If Michael Araiz were in retail, he might own a general store. His advisory practice, Further Lane Asset Management LLC, is relatively small in stature but multifaceted — with a broker-dealer, an RIA/wealth manager and two hedge funds all under one roof.

The assets for the wealth management agglomeration are about $500 million combined and the ADV for the RIA lists $195 million of assets under advisement. Founded in 1996, the company also has 50 employees with offices in New York City, East Hampton, N.Y.; San Francisco; Santa Fe, N.M.; and Boerne, Texas.

Araiz, 51, enjoys presiding over his mini-empire but he has been interested in seeing it grow. So when the entrepreneur started hearing buzz about a new company with an unusual business plan just a few blocks away, he paid a visit.

“Six months ago, we didn’t know of Dynasty and then the name came up in three, four or five conversations with people in our industry,” Araiz says. “Within 10 minutes in their offices, we realized this was more than a meet and greet for us.” See: What exactly is Dynasty Financial Partners and why is the Smith Barney execs’ startup gaining so much attention?.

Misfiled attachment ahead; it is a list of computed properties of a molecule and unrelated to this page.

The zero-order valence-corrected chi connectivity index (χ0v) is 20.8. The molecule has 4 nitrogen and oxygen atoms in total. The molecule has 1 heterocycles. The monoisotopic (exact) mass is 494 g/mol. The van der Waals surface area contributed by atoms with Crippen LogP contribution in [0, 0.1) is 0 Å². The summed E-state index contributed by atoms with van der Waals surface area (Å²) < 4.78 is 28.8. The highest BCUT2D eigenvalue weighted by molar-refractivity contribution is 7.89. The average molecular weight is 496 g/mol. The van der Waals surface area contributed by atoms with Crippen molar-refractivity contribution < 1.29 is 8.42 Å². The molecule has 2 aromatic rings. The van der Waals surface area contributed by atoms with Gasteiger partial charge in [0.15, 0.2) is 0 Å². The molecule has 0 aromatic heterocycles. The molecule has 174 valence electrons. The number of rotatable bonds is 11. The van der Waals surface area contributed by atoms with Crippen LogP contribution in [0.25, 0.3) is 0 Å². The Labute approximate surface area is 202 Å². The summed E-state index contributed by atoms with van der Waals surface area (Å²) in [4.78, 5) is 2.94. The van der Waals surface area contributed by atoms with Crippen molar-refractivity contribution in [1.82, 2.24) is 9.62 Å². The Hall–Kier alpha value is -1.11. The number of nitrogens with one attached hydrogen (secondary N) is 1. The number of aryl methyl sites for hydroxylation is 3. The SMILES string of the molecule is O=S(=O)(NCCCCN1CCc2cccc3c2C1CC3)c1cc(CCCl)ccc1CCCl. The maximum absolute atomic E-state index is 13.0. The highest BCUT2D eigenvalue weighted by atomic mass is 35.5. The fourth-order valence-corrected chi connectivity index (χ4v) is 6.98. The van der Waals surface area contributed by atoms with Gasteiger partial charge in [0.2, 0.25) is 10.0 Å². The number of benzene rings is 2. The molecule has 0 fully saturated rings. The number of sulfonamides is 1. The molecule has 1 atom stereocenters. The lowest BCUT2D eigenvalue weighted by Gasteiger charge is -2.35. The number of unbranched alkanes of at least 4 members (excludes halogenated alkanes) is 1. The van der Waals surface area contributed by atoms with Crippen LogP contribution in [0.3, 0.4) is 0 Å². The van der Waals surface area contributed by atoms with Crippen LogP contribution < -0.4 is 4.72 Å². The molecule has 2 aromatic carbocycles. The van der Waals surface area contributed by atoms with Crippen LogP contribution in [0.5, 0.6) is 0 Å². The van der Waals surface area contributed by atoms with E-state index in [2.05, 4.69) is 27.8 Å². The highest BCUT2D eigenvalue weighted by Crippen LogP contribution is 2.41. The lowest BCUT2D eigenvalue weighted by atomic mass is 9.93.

Dynasty Financial Partners, a vendor of vendors that provides full-service support for RIAs, announced today that it had added Further Lane as a client. See: The top 10 people to watch in the RIA business in 2012, Part 2.

Aiming for $1 billion

A fixed-income expert who has been able to generate in-house research for related asset classes, Araiz aims to serve the largest institutional clients with the best research. But recently, with clients asking him to take on more management of equities, Araiz realized he needed access to wider-ranging research. And because he holds some unusual asset classes in portfolios, Araiz needed better reporting capabilities, too.

“This is a great example of an independent firm choosing to upgrade their platform, free up time, get unique access to our technology, research, etc, and position themselves for aggressive growth,” says Shirl Penney, chief executive of Dynasty. “Our game plan is to help them build a [$1 billion AUM] RIA business. It’s fun to partner with great people and help them do great things.”

Shirl Penney: Our game plan is to help them build a [$1 billion AUM] RIA business.
Shirl Penney: Our game plan is
to help them build a [$1
billion AUM] RIA business.

Having signed on with Dynasty, Araiz is switching from using Schwab PortfolioCenter as his primary reporting software to Black Diamond. See: Schwab PortfolioCenter may be poised to shed its utilitarian image.

He is also gaining access to Callan Associates Inc. manager research for the first time. See: Attack of the killer app: Dynasty targets the corner-office broker by combining Envestnet and Callan.

Araiz believes that this level of research and technology may prove transformative for his business.